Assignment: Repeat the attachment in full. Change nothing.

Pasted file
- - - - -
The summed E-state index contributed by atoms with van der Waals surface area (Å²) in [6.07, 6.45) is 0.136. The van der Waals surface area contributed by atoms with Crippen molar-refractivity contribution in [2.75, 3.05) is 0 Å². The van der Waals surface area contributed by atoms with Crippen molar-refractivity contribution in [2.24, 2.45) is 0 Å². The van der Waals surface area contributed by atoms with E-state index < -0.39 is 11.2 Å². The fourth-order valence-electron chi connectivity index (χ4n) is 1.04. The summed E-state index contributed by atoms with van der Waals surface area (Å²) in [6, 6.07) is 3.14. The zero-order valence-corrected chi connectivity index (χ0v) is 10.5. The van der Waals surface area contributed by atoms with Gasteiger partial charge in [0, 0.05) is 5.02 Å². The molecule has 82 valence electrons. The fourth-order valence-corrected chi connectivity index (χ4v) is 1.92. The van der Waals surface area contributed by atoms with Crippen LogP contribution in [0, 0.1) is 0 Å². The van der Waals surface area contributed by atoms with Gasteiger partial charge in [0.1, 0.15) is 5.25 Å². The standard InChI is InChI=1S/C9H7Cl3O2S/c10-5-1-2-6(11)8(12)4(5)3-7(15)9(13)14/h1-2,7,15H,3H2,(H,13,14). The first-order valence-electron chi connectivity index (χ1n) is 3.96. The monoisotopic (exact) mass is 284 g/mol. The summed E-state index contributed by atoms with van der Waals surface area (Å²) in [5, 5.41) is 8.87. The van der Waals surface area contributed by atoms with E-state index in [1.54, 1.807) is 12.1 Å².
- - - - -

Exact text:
The summed E-state index contributed by atoms with van der Waals surface area (Å²) in [6.07, 6.45) is 0.136. The van der Waals surface area contributed by atoms with Crippen molar-refractivity contribution in [2.75, 3.05) is 0 Å². The van der Waals surface area contributed by atoms with Crippen molar-refractivity contribution in [2.24, 2.45) is 0 Å². The van der Waals surface area contributed by atoms with E-state index < -0.39 is 11.2 Å². The fourth-order valence-electron chi connectivity index (χ4n) is 1.04. The summed E-state index contributed by atoms with van der Waals surface area (Å²) in [6, 6.07) is 3.14. The zero-order valence-corrected chi connectivity index (χ0v) is 10.5. The van der Waals surface area contributed by atoms with Gasteiger partial charge in [0, 0.05) is 5.02 Å². The molecule has 82 valence electrons. The fourth-order valence-corrected chi connectivity index (χ4v) is 1.92. The van der Waals surface area contributed by atoms with Crippen LogP contribution in [0, 0.1) is 0 Å². The van der Waals surface area contributed by atoms with Gasteiger partial charge in [0.1, 0.15) is 5.25 Å². The standard InChI is InChI=1S/C9H7Cl3O2S/c10-5-1-2-6(11)8(12)4(5)3-7(15)9(13)14/h1-2,7,15H,3H2,(H,13,14). The first-order valence-electron chi connectivity index (χ1n) is 3.96. The monoisotopic (exact) mass is 284 g/mol. The summed E-state index contributed by atoms with van der Waals surface area (Å²) in [5, 5.41) is 8.87. The van der Waals surface area contributed by atoms with E-state index in [1.54, 1.807) is 12.1 Å².